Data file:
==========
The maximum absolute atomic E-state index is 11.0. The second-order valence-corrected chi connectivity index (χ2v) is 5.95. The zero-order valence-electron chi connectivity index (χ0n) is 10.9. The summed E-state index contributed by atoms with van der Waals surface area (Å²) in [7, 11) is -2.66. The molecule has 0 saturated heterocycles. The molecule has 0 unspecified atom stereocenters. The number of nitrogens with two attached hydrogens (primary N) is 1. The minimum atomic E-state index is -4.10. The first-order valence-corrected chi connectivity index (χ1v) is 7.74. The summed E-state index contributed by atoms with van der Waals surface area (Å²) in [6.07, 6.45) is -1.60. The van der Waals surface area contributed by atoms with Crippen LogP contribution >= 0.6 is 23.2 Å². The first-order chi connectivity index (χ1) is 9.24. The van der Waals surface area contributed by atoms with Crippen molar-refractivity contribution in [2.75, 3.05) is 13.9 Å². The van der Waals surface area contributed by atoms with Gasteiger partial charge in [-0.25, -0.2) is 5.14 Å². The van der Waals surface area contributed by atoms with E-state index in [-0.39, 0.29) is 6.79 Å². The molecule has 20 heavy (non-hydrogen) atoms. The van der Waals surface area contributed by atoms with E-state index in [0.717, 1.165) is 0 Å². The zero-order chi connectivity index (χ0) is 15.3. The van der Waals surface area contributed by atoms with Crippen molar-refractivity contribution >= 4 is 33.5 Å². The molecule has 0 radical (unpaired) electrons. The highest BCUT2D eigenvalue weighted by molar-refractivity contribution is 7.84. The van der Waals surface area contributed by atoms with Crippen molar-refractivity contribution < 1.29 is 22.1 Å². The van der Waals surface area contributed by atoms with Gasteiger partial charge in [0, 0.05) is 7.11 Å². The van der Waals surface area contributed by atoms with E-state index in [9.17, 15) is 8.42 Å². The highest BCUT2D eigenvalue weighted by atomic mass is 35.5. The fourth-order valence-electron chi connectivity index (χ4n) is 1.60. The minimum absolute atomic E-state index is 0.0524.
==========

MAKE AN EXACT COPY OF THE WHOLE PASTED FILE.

The maximum absolute atomic E-state index is 11.0. The second-order valence-corrected chi connectivity index (χ2v) is 5.95. The zero-order valence-electron chi connectivity index (χ0n) is 10.9. The summed E-state index contributed by atoms with van der Waals surface area (Å²) in [7, 11) is -2.66. The molecule has 0 saturated heterocycles. The molecule has 0 unspecified atom stereocenters. The number of nitrogens with two attached hydrogens (primary N) is 1. The minimum atomic E-state index is -4.10. The first-order valence-corrected chi connectivity index (χ1v) is 7.74. The summed E-state index contributed by atoms with van der Waals surface area (Å²) in [6.07, 6.45) is -1.60. The van der Waals surface area contributed by atoms with Crippen LogP contribution >= 0.6 is 23.2 Å². The first-order chi connectivity index (χ1) is 9.24. The van der Waals surface area contributed by atoms with Crippen molar-refractivity contribution in [2.75, 3.05) is 13.9 Å². The van der Waals surface area contributed by atoms with Gasteiger partial charge in [-0.25, -0.2) is 5.14 Å². The van der Waals surface area contributed by atoms with E-state index in [-0.39, 0.29) is 6.79 Å². The molecule has 20 heavy (non-hydrogen) atoms. The van der Waals surface area contributed by atoms with E-state index in [0.717, 1.165) is 0 Å². The zero-order chi connectivity index (χ0) is 15.3. The van der Waals surface area contributed by atoms with Crippen molar-refractivity contribution >= 4 is 33.5 Å². The molecule has 0 radical (unpaired) electrons. The highest BCUT2D eigenvalue weighted by molar-refractivity contribution is 7.84. The van der Waals surface area contributed by atoms with Crippen molar-refractivity contribution < 1.29 is 22.1 Å². The van der Waals surface area contributed by atoms with Gasteiger partial charge in [0, 0.05) is 7.11 Å². The van der Waals surface area contributed by atoms with E-state index in [9.17, 15) is 8.42 Å². The highest BCUT2D eigenvalue weighted by atomic mass is 35.5. The fourth-order valence-electron chi connectivity index (χ4n) is 1.60. The minimum absolute atomic E-state index is 0.0524.